The Apple Store is officially open for business and Mac gaming has finally found a venue in which it is represented both fairly and well. For the first time in Mac shopping history, a retail store offers a terrific selection for Mac gamers along with a good selection of peripherals and helpful employee advice from fellow Mac gamers.
Walk into the Apple Store looking for a choice game and you won't be let down. The first thing that catches the buyer's eye are two enormous black shelves which run most of the length of the store filled to the brim with software. For parents looking for software titles for their children, the shelves along the walls are laden with non-violent/educational programs, everything within easy reach. Customers can simply pluck out the titles of their choice (no need to wait for the title to be retrieved from a back room), walk to the register and take home what they came for. Everything's as convenient as it should be.
"I was kind of impressed that there are this many Mac games together," said a customer who identified himself as David, who eagerly snagged a copy of Rainbow Six: Rogue Spear from the shelves.The selection is incredible. Approximately one-eighth of the software titles for sale on the store's main shelves are best-selling Mac games (for Teen and Mature audiences), Apple having stocked up on the industry's best-selling titles. If you want it, it's there. Rune, Oni, Civilization (2 and Call to Power), Heavy Metal: F.A.K.K. 2, Majesty, Sabrina the Teenage Witch, Unreal Tournament, Quake 3 Arena and Rogue Spear make up the tip of the iceberg in the games section. Every major title is present with several other copies in reserve, the game you want being there at a retail price with no worries as to its availability.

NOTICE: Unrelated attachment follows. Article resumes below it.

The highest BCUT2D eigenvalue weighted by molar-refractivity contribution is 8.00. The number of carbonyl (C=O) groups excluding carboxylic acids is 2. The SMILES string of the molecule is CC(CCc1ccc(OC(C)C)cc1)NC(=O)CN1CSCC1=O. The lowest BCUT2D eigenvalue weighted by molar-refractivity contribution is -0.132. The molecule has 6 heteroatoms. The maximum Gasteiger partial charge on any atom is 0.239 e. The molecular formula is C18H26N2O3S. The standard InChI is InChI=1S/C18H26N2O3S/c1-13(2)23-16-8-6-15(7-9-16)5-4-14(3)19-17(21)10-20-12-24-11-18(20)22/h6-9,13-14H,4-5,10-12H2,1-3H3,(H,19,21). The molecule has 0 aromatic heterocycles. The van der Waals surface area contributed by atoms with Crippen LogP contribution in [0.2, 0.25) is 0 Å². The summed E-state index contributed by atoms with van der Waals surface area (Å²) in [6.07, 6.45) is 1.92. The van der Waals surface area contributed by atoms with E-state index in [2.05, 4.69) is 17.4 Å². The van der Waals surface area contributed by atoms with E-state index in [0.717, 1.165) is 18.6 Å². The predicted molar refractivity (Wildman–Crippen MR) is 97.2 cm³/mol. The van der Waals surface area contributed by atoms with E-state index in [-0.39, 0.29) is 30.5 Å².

Edutainment software is no slouch, either. Apple has created a kids/gaming zone within the Apple Store where people can sit down and try certain products on for size. This area is composed of several Dalmation and Flower Power iMacs placed on a polished wooden desk, customers sitting not on chairs but on strange oversized black balls while playing game demos (games like Cro-Mag Rally, Bugdom and Nanosaur). The walls surrounding this area are filled to the brim with non-violent/educational programs such as Reader Rabbit, Math 1-2-3 as well as titles aimed towards younger gamer and educational buyers. The end result is impressive; the wall selection catching parents' eyes as they quickly snagged the titles they were looking for and walking to the registers.
The iMacs themselves in the kids/gaming area are interesting. Apple is using these machines to show off cool peripherals like Gravis' Eliminator joystick and various gamepad controllers. Each iMac and its joystick is pre-configured for its demo game, making sampling the peripheral a joy. Although it might be a bit of a trick to get a nearby employee to set up and configure the peripheral of your choice, the ones already hooked to the iMacs are set up and ready to roll.